So according to the route strategy analysis, when the residual energy is in the normal stage, the relative residual energy value of the node is high.

(12)

When the residual energy is in the warning stage, the value of is middle.

(13)

When the residual energy is in danger stage, the node is protected and not forwarded. Then the value of is low.

(14)

3.2. Route Request

If the node wants to send data, it first finds out whether there is a valid route available in the routing table [13] . It needs to send a Route Request (RREQ) message to its neighbor node. RREQ message includes source ID, destination ID, sequence number, the residual energy message and the relative residual energy value as is shown in Figure 4. The format of the RREQ message is given as following:

When the neighbor nodes and intermediate nodes receive the RREQ message from the source node, they first check whether their route in the routing table is effective according to the requirements, then avoid the loop generating sequence [14] [15] [16] . If there is not an effective route to the destination node, they continue forwarding the work. The forwarding node obtains the energy information and from the format of the RREQ message. Comparing with their own energy information, they decide whether they need to update the routing table and the energy information of RREQ. The relationship of, and is the following:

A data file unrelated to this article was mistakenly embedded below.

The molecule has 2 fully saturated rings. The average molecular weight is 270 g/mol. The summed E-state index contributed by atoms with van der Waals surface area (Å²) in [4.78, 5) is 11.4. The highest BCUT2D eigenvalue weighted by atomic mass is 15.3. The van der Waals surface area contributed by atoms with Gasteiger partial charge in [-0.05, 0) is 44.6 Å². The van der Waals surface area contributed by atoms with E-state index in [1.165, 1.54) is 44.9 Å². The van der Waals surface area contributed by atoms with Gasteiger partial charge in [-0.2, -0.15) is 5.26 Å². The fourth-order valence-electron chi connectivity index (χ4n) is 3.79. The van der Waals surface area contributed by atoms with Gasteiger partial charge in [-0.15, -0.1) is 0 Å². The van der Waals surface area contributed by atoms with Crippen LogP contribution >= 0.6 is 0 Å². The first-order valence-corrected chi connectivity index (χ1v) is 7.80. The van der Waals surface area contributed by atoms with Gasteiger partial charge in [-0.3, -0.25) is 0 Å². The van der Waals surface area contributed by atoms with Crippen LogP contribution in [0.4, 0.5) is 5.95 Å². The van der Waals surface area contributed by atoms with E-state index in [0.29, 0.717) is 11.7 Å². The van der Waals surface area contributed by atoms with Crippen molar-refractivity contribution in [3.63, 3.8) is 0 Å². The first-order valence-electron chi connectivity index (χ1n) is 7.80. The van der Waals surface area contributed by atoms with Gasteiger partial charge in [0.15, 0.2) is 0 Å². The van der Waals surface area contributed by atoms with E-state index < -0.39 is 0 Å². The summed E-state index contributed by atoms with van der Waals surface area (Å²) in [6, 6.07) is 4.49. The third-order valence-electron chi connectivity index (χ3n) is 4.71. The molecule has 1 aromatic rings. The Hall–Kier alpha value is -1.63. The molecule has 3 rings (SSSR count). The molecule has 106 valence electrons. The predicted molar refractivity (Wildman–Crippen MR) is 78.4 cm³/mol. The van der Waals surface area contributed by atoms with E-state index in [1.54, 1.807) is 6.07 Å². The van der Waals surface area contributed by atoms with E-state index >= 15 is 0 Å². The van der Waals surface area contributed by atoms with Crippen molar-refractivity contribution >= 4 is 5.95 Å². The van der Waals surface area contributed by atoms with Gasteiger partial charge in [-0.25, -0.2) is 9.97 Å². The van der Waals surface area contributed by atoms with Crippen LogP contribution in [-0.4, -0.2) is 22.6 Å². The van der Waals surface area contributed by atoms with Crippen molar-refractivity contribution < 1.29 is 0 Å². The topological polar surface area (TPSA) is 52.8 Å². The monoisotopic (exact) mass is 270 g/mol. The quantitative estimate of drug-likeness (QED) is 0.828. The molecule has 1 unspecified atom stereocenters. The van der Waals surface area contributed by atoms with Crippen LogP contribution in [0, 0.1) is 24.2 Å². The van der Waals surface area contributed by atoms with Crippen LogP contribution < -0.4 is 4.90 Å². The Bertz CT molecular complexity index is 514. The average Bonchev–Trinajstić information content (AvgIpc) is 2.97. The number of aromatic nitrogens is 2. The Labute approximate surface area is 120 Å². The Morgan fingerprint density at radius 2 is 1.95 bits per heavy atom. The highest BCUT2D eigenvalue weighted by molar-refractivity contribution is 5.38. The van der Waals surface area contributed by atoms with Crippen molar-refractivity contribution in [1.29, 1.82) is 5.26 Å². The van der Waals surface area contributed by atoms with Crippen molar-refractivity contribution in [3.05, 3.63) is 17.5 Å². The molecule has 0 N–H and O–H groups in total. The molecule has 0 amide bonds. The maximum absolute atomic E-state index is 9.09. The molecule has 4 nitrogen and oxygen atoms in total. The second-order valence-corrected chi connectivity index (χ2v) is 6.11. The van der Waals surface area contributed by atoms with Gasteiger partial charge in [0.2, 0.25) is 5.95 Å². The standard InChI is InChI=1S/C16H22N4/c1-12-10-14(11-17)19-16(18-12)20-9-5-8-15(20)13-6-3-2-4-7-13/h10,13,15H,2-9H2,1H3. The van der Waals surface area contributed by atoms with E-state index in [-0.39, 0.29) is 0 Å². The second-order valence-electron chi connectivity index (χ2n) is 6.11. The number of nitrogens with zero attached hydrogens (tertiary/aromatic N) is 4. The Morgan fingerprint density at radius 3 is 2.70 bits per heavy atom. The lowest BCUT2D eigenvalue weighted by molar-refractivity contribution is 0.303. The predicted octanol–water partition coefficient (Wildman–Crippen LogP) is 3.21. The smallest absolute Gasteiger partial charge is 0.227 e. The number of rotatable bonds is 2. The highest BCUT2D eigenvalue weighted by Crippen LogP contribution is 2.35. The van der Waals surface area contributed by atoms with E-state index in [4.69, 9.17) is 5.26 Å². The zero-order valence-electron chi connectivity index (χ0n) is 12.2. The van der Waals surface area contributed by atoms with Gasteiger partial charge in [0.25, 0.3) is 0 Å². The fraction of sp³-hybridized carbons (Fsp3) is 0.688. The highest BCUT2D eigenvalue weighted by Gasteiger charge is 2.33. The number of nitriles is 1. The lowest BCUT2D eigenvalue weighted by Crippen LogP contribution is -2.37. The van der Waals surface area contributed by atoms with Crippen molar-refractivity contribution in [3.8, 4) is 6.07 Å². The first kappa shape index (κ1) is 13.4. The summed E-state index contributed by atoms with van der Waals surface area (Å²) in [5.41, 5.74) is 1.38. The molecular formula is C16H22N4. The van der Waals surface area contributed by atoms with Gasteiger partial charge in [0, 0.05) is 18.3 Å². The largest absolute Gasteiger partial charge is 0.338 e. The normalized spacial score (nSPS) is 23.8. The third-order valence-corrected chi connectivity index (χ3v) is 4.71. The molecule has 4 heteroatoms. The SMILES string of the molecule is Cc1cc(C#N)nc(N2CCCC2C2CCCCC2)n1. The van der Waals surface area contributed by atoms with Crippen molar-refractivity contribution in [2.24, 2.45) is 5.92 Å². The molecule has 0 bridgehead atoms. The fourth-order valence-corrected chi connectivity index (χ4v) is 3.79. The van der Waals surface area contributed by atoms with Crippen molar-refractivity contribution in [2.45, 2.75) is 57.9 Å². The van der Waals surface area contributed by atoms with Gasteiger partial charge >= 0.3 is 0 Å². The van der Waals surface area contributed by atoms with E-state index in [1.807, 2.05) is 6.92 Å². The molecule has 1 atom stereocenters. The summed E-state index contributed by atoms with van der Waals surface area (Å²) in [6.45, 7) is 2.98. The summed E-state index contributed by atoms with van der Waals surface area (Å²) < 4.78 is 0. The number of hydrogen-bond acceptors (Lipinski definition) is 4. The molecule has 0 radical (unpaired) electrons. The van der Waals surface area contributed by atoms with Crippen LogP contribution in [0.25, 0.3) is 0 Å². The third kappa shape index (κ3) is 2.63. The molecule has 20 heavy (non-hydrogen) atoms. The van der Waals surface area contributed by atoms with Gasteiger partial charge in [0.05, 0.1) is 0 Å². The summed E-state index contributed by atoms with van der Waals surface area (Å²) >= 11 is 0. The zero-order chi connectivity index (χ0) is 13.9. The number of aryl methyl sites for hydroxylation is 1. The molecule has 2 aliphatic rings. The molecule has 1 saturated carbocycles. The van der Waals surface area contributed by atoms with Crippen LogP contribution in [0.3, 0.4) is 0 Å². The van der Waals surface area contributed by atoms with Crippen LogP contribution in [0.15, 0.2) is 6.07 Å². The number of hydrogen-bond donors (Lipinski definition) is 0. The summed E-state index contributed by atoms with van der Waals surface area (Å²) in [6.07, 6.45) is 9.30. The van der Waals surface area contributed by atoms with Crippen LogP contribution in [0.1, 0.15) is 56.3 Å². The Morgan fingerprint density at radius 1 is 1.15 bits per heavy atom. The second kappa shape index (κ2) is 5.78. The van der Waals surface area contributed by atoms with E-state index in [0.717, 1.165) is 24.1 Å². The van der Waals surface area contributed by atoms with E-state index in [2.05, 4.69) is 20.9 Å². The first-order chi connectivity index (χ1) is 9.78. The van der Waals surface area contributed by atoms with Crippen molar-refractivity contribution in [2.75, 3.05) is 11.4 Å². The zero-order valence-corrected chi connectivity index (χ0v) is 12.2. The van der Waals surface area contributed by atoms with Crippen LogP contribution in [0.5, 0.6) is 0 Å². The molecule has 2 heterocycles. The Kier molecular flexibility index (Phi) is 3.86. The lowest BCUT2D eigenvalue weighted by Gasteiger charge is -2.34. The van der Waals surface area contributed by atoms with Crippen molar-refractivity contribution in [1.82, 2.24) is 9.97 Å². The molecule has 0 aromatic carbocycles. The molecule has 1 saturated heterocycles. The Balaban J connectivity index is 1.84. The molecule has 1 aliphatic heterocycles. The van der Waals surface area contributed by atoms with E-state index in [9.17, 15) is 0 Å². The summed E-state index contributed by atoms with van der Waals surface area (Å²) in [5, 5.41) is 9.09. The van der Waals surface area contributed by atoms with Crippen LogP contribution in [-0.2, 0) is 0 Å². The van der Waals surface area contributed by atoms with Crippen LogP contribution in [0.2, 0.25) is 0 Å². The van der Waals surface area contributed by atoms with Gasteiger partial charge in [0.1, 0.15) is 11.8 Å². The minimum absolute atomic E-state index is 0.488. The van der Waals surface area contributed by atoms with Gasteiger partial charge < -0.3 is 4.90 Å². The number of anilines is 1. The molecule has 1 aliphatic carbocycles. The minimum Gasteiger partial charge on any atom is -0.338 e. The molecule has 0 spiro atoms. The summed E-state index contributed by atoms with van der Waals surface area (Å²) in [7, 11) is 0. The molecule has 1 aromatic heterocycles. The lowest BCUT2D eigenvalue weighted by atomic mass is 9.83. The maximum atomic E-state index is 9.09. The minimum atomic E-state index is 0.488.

If

then

(15)

else

(16)

the new residual energy value is following:

Figure 4. Format of the EARP.

(17)

3.3. Route Discovery

When the route request reaches the destination node, the destination node will start the timer T to set the delay for receiving the valid routing request. If the intermediate node contains the destination node, the RREQ can be sent directly to the source node for completing the route discovery process. The destination node receives the RREQ, comparing the energy information with residual energy threshold and. According to Equations ((11) to (13)), it selects the routing strategy of current link node energy state. After the delay timer is T, the RREQ is sent to the source node to complete the route discovery process [14] .

3.4. Route Establishment

In the working process of CRNs, if the current node residual energy has been run out, then the sensing node needs to choose the next-hop routing sensing node. As specific selection is shown in Figure 5, the specific thoughts are:

Step 1: The node of the largest residual energy is selected from neighbor sensing node.

Figure 5. Building process of data routing.

Figure 6. Local route maintenance strategy.

Step 2: If the residual energy of selected neighbor sensing node is greater than predetermined threshold (), then the neighbor sensing node is taken as the next hop of sensing nodes of transmitting data.